Meningitis Vaccines Created For AfricaProviding vaccines for children in Africa may be easier if vaccines created for Europe or the U.S. were redesigned for Africa. In 2001, the World Health Organization (WHO) and the Program for Appropriate Technology in Health (PATH) took the first step with the Meningitis Vaccine Project (MVP). The aim of MVP was to eradicate the meningitis epidemic internationally, with a particular focus on the African countries that had received financial aid from the Gates Foundation.

MVP developed the MenAfricVac vaccine. The Serum Institute of Indian Limited then produced and tested MenAfriVac on people between the ages of 1-29 in the meningitis belt, which includes countries like Mali, Gambia, Senegal and Ghana.

MenAfriVac was determined to protect people from ages 1-29 from meningitis caused by meningococcal A. It also was found to be the first vaccine that could be kept for up to 4 days at 40 degrees, and is currently priced at $0.50 a dose.

“This is the first time that a vaccine intended for use in Africa has been tested and submitted to regulatory review and approved for this type of use. And we expect this announcement to build momentum for applying the concept to other vaccines and initiatives, allowing us to save more lives in low-income countries,” said Michel Zaffran, director of Project Optimize, the PATH-WHO collaboration.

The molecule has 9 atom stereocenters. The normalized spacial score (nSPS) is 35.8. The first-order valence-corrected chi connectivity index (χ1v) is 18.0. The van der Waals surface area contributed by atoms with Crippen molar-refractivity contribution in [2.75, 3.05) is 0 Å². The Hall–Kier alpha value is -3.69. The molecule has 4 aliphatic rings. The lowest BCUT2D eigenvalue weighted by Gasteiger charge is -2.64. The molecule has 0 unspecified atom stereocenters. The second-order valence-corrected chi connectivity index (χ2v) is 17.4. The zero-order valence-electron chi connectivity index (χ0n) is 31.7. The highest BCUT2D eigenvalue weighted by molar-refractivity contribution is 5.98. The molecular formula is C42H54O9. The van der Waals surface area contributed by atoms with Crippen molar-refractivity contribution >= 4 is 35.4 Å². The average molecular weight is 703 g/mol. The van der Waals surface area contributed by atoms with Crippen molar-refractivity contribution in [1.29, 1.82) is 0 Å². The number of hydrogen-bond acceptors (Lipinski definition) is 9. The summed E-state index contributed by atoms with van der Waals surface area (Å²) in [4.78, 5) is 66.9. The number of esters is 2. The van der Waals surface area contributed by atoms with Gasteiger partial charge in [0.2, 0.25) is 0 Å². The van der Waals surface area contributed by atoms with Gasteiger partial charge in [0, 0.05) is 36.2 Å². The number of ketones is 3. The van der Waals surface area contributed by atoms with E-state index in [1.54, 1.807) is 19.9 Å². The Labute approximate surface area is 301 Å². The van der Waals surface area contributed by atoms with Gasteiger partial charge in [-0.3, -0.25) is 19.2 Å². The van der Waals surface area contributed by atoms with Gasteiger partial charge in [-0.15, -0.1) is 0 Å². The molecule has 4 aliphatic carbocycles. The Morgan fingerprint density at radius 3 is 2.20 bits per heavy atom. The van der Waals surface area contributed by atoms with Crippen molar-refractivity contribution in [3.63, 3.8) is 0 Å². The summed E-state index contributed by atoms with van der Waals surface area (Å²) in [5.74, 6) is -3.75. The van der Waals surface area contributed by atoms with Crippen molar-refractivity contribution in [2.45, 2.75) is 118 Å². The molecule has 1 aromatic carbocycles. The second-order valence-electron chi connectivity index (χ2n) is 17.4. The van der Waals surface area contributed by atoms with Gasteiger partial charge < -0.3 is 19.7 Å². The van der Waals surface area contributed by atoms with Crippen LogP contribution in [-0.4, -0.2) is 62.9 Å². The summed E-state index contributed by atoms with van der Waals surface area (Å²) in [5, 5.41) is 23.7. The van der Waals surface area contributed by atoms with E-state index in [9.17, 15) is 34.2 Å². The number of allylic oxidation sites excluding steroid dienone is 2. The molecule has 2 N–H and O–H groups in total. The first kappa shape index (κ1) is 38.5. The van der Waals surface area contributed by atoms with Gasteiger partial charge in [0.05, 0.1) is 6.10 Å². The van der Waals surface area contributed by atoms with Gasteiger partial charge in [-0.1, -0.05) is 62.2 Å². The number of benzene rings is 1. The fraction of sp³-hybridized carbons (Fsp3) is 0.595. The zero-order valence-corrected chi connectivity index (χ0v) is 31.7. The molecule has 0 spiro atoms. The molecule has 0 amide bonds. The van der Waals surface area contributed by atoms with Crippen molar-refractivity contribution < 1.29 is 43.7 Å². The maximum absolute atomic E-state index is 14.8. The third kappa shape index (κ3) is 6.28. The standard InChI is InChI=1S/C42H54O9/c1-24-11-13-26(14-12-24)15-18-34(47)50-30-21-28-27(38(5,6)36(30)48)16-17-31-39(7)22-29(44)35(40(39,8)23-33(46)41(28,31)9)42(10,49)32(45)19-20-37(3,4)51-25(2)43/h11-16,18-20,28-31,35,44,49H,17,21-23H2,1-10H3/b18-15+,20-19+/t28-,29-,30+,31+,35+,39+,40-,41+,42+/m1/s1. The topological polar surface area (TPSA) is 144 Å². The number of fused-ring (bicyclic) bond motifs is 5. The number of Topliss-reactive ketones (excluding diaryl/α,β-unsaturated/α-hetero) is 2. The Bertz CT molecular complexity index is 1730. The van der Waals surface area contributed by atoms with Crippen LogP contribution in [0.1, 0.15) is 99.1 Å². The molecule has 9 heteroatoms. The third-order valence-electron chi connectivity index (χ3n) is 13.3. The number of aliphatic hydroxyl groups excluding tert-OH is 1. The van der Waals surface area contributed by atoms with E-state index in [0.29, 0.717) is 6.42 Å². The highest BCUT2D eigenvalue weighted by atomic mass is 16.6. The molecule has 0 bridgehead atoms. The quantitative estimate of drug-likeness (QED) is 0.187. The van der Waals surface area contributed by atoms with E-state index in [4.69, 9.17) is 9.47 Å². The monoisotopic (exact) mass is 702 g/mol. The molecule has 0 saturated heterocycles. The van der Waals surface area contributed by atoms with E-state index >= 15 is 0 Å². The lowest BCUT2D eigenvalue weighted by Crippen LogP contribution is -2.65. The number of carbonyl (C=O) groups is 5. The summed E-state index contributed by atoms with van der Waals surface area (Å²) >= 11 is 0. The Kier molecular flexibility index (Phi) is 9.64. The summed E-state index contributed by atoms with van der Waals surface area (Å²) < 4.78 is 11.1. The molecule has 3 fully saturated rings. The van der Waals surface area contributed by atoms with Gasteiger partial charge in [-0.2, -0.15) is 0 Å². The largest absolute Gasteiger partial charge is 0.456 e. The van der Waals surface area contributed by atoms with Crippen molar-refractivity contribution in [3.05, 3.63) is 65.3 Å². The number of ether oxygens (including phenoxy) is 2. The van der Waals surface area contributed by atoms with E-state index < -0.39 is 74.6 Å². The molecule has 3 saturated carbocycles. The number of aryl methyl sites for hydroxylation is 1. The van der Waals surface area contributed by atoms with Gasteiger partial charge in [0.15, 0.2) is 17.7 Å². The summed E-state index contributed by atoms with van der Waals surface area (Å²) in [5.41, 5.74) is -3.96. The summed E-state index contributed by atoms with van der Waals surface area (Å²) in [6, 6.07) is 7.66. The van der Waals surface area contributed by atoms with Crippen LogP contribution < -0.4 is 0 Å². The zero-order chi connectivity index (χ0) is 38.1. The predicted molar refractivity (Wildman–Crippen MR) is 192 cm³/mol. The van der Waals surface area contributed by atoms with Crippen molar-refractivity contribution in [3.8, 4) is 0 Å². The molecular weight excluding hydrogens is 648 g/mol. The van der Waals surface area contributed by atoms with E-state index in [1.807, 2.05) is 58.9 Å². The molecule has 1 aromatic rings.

PATH and WHO believe vaccines against yellow fever, hepatitis B, HPV, rotavirus and pneumococcal disease could all be kept at higher temperatures than the typical 2-8 degrees prescribed by the manufacturers.

“We’re now working with one manufacturer to re-label hepatitis B,” said Simona Zipursky from the WHO. “It’s something people have become more and more aware of as possible, but as an immunization community we have been a little bit afraid.”

Evenly Adda, the Acting Municipal Health Director of the Kessena Nankana East, said the outbreak of meningitis has reduced significantly since MenAfriVac was introduced. Last year only one out of the six people diagnosed with meningitis died.

But, MenAfriVac remained unable to protect children under 1 year old.

This has been fixed with the Navrongo Health Research Centre’s (NHRC) discovery of a new conjugate vaccine which protects children under 1 year old from meningitis.

The new conjugate vaccine was created through the efforts of NHRC’s research team, health centre staff, district health management team, regional health directorate and with the help of collaborators that include WHO, UNICEF, MVP, and the University of Sienna.

The Principal Investigator of the Research, Dr. Abraham Hodgson, said the new conjugate vaccine will be available at EPI in 2015. He also said that the Centre is working on the development of a vaccine that can fight various types of meningitis.

– Kasey Beduhn

Source: The Guardian
Photo: Meningitis Vaccine Project